Purdue University researchers have found that adding a graphene monolayer to devices that protect the platinum microelectrodes of implantable neurostimulation devices can improve the lifetime and reliability of such devices, for the benefit of millions of people who suffer from neurological diseases.

"I know from my industry experience that the reliability of implantable devices is a critical issue for translating technology into clinics," said Hyowon "Hugh" Lee, an assistant professor in Purdue's College of Engineering and a researcher at the Birck Nanotechnology Center, who led the research team. "This is part of our research focusing on augmenting and improving implantable devices using nano and microscale technologies for more reliable and advanced treatments. We are the first ones that I know of to address the platinum corrosion issue in neurostimulation microelectrodes". The team has shown the graphene monolayer to be an effective diffusion barrier and electrical conductor.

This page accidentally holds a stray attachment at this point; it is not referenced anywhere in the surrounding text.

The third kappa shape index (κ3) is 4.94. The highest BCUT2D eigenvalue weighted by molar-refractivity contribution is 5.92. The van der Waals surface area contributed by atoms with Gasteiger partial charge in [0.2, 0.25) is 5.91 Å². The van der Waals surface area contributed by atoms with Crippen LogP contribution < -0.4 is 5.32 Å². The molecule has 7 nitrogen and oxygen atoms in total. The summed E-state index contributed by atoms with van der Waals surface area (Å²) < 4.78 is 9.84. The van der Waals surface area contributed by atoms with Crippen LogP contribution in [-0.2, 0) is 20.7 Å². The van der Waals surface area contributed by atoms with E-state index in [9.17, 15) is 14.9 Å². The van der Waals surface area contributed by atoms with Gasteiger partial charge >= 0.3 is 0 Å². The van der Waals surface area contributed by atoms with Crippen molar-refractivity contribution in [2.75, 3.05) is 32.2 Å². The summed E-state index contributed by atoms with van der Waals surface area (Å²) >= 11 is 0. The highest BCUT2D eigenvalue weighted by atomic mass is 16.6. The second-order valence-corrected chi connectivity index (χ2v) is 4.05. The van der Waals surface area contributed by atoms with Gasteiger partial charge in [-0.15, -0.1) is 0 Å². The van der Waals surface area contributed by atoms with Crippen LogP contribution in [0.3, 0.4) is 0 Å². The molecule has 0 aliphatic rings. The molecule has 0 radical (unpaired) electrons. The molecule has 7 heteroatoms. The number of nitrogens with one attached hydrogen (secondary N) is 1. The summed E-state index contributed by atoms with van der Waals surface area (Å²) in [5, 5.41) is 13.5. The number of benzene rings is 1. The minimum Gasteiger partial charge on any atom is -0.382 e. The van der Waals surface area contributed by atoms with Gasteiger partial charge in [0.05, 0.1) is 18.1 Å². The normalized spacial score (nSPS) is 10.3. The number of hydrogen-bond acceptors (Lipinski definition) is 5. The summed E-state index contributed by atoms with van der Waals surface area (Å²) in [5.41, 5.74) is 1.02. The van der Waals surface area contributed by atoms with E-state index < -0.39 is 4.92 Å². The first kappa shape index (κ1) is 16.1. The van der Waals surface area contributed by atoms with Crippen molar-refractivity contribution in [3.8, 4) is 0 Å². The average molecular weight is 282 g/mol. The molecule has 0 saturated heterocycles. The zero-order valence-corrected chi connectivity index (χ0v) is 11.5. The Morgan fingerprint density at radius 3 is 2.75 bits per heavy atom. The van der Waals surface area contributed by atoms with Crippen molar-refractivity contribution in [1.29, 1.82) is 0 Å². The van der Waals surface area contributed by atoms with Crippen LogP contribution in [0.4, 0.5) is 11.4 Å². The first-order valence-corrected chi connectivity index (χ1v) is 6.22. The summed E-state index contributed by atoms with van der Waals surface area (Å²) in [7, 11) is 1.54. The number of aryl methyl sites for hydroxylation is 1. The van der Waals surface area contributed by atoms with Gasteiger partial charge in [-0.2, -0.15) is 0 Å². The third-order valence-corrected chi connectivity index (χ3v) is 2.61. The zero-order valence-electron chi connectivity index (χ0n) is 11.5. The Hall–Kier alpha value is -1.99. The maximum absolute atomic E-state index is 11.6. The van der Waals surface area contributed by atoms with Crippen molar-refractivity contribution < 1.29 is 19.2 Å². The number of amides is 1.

"If you attempt to deliver more charge than the electrode can handle, it can corrode the electrode and damage the surrounding tissues," Lee said. He also thinks that microscale electrodes are going to play a key role in the future with more demand for precise and targeted neurostimulation therapy. "We think neurosurgeons, neurologists, and other scientists in neuroengineering field will be able to use this electrode technology to better help patients with implantable devices for restoring eyesight, movement, and other lost functionalities."

Lee and his team are working with the Purdue Research Foundation Office of Technology Commercialization on patenting and licensing the technology. They are looking for partners interested in licensing it.

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